In a scene in which Bart says to his father (Arthur), “Do you remember the time you beat me so bad I had to lie on my stomach?” Arthur replies, “I cried all night when I did that.” Why did the story choose to have him say that? Even if the real father said those words at that moment (which may not have happened at all), I would have omitted it at that point in the story if I were the director, in order to heighten the contrast between who Arthur used to be and the redemption that came upon him after coming to Christ.
I probably would have also shown Arthur beating his son rather than having it referred to in the story.
Now I recognize that showing a father beating his son mercilessly would have possibly ruined the family-friendly status of I Can Only Imagine. Maybe it would have to have caused the movie to have been rated R, especially if they included the kind of language that Arthur probably actually used (which ironically perhaps, I would have been more reluctant to show than a beating). And the movie would have become traumatic to people sensitive to screen violence. So…I totally get why the filmmakers chose to steer away from that kind of controversy.
But why have Arthur say, “I cried all night”?
I find a similar situation exists in The Voyage of the Dawn Treader movie (a movie with many problems beyond what I’m mentioning here, to be sure). In the book version of Dawn Treader, Eustace is an annoying pest. But he’s also evil–he’s a bully, eager to hurt and humiliate anyone he sees as weaker than himself. And he’s a self-centered egoist, willing to take rations from others and let them suffer in the belief he was more deserving than everyone else. It’s a judgment of the acting and character portrayal, but I would say the film version of Eustace only managed to be annoying. Not evil.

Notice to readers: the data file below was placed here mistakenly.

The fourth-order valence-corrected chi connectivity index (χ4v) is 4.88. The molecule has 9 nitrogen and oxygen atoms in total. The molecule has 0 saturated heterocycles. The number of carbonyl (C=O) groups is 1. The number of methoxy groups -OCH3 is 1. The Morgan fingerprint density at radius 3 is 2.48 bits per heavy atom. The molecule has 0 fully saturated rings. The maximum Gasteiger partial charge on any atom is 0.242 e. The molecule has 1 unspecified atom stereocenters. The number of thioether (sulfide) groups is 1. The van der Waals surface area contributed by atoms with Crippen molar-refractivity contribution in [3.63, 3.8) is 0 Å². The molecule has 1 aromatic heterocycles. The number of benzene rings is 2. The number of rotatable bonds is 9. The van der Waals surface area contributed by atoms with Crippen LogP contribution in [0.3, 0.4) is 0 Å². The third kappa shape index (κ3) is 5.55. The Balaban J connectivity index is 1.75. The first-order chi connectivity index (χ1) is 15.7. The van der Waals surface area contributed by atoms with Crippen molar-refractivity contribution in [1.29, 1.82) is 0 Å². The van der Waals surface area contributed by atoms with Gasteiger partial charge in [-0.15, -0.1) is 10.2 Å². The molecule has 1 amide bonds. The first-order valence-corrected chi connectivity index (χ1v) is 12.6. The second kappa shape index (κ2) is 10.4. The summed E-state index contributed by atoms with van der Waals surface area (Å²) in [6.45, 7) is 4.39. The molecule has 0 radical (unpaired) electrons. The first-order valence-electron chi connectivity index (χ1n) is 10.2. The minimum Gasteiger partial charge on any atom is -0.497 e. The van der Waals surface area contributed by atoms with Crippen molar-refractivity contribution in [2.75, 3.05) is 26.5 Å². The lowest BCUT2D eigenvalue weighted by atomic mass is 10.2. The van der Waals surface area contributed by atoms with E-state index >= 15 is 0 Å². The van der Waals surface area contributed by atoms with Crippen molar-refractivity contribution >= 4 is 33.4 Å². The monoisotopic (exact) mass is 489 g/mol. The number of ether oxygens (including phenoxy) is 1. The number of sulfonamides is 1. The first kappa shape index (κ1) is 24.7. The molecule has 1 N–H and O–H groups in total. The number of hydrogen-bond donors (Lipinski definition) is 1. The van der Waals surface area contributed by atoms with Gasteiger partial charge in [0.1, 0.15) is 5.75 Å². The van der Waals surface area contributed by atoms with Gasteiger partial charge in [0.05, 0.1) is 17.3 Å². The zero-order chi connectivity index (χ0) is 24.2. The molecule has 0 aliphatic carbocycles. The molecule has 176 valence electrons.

Perhaps that was an accident. Or perhaps the director softened Eustace deliberately, to make it easier for us to accept him as a regular person later on in the film.
Because that’s how human beings tend to be, isn’t it? We find it easier to accept a person changing for the better if we see there was good there all the time, don’t we? Redemption for a certain level of sin we are OK with, but if you show a stronger version of evil, we tend to balk. That is, at least some of my fellow human beings react that way–not all of us do. (I, myself, actually don’t think I belong to the “we” in the first two sentences of this paragraph.)
Could it be we have a hard time accepting the miracle of redemption?
Could it be that Christian audiences are like Bart in I Can Only Imagine, who distrusted his father’s sudden change? Could it be we are actually more tolerant of “the act of making something better or more acceptable” than we are of “the act of saving people from sin and evil”?
I don’t actually know. But maybe.
If I were to make a recommendation, it would be that if we’re going to tell stories of redemption, we should not back away from showing those to be redeemed as in sin first, showing them as actually being evil in an unflinching way before they hit their big change. Because backing away from showing evil makes the redemption weaker.
What are your thoughts?